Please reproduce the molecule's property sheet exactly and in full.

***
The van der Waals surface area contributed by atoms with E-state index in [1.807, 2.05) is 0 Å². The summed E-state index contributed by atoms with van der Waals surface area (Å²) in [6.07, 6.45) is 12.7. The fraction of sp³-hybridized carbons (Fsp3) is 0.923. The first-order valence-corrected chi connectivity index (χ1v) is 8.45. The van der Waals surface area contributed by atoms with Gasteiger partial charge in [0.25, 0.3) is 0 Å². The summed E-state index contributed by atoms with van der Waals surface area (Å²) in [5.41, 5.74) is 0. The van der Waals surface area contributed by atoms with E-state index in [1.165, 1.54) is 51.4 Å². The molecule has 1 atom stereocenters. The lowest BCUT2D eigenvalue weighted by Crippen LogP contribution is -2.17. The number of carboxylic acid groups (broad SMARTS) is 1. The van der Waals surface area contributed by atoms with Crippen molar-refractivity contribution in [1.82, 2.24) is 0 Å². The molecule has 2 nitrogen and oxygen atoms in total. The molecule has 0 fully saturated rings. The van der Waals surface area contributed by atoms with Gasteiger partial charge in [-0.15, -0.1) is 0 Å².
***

The van der Waals surface area contributed by atoms with E-state index in [1.807, 2.05) is 0 Å². The summed E-state index contributed by atoms with van der Waals surface area (Å²) in [6.07, 6.45) is 12.7. The fraction of sp³-hybridized carbons (Fsp3) is 0.923. The first-order valence-corrected chi connectivity index (χ1v) is 8.45. The van der Waals surface area contributed by atoms with Gasteiger partial charge in [0.25, 0.3) is 0 Å². The summed E-state index contributed by atoms with van der Waals surface area (Å²) in [5.41, 5.74) is 0. The van der Waals surface area contributed by atoms with E-state index in [1.165, 1.54) is 51.4 Å². The molecule has 1 atom stereocenters. The lowest BCUT2D eigenvalue weighted by Crippen LogP contribution is -2.17. The number of carboxylic acid groups (broad SMARTS) is 1. The van der Waals surface area contributed by atoms with Crippen molar-refractivity contribution in [1.82, 2.24) is 0 Å². The molecule has 2 nitrogen and oxygen atoms in total. The molecule has 0 fully saturated rings. The van der Waals surface area contributed by atoms with Gasteiger partial charge in [-0.15, -0.1) is 0 Å².